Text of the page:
Collection Development for the College of Engineering at Louisiana State University Libraries: Liaison Responsibilities and Duties

Collection Development for the College of Engineering at Louisiana State University Libraries: Liaison Responsibilities and Duties

Alice Daugherty (Louisiana State University, USA), Will E. Hires (Louisiana State University, USA) and Stephanie G. Braunstein (Louisiana State University, USA)
DOI: 10.4018/978-1-4666-1897-8.ch017
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Abstract

Louisiana State University (LSU) is a research-intensive co-educational institution and the largest public university in the state of Louisiana. In partnership with federal agencies and private businesses, it operates some of the most important research projects in the nation. LSU Libraries support this research as well as the instructional mission of the university by means of a subject liaison system that incorporates collection development duties. Under the authority of the Collection Development Coordinator, collection development for all schools and departments is assigned to individual librarians. In this chapter, collection development is described generally, with emphasis on monograph selection and as it pertains to the LSU College of Engineering (COE).
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Introduction

Louisiana State University

LSU (Baton Rouge) is the Flagship University of the LSU System and is the only public university in Louisiana designated as having very high research activity (RU/VH) by the Carnegie Foundation for the Advancement of Teaching. Designated as a Land, Sea, and Space Grant institution, the mission of Louisiana State University is the generation, preservation, dissemination, and application of knowledge and cultivation of the arts. LSU’s instructional programs include bachelor’s degrees in 74 major fields, master’s degrees in 73 major fields, and doctoral degrees in 47 major fields. Average undergraduate student enrollment is 26,000.

In implementing its mission, LSU is committed to offering a broad array of undergraduate degree programs and extensive graduate research opportunities designed to attract and educate highly qualified undergraduate and graduate students; employing faculty who are excellent teacher-scholars, nationally competitive in research and creative activities, and who contribute to a world-class knowledge base that is transferable to educational, professional, cultural, and economic enterprises; and using its extensive resources to solve economic, environmental, and social challenges (Louisiana State University, 2006).

LSU Libraries

The LSU Libraries provides to the university and to the surrounding community access to more than four million volumes, tens of thousands of e-books and serials, and over 400 databases. The general collections support the degrees offered by the university with a selection emphasis on scholarly research publications. The LSU Libraries is a federal regional depository library as well as a U.S. patent and trademark depository library. Reference assistance is provided in person and offered through email, online chat, and telephone services.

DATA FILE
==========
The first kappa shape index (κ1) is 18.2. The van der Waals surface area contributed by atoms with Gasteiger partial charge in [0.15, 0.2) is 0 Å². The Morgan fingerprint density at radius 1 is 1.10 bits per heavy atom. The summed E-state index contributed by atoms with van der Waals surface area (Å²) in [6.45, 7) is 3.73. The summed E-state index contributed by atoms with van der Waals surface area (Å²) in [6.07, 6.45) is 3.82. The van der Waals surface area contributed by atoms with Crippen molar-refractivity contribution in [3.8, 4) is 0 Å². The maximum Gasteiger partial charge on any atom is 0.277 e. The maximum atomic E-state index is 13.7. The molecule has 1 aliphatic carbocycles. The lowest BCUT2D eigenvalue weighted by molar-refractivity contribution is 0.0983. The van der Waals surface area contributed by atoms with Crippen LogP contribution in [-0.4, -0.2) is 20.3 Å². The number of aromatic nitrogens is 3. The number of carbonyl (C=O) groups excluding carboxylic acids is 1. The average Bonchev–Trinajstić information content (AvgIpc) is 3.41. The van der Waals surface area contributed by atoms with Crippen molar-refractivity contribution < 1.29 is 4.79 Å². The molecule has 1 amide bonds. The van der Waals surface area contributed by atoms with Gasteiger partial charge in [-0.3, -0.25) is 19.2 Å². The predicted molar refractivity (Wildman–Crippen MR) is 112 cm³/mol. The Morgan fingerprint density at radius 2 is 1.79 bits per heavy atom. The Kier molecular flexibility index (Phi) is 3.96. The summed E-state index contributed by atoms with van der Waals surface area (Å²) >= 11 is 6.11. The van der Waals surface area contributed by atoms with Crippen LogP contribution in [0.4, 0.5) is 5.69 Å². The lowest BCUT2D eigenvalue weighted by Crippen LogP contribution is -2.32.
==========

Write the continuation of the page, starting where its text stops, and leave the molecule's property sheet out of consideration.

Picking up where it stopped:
Through Ingenta, a document delivery service, the LSU Libraries system provides access for faculty and student patrons to articles in serials to which LSU does not subscribe. LSU also participates in the OCLC Reciprocal Faculty Borrowing Program as part of the services of the Interlibrary Borrowing Department. Requests for monographic material not in the LSU collections are handled through the ILLiad System.

The LSU Libraries is a member of the Louisiana Academic Library Information Network Consortium (LALINC), which supports cooperative and collaborative projects, including reciprocal borrowing agreements. The LSU Libraries is also a founding member of LOUIS: The Louisiana Library Network, a consortium of Louisiana colleges, universities, and special libraries. LOUIS provides information technology solutions to consortium members in a cloud computing environment that includes an integrated library system, a digital library, interlibrary loan, electronic scholarly resources, consulting, authentication, training, communication, and operational support (Louisiana State University, 2011).

The Liaison Program

The subject liaison program at LSU Libraries was established through the Collection Development Department during the early 1990s when more than fifty disciplines were identified and paired with specific librarians. Currently, librarians working in all units of the LSU Libraries (e.g., cataloging, reference, archives) are assigned to academic disciplines in order to facilitate information exchanges with faculty and students in those disciplines. Having a dedicated librarian to interact with the faculty of the specific departments has served several purposes, including advising on issues related to collection development, developing library circulation policies, and assisting with serials management. Additionally, through the liaison program, librarians offer information retrieval sessions to faculty and students through a variety of venues and provide critical information updates regarding library changes of importance to patrons. Conversely, the librarians also obtain information from faculty regarding research and teaching needs that help inform the selections of new information resources.

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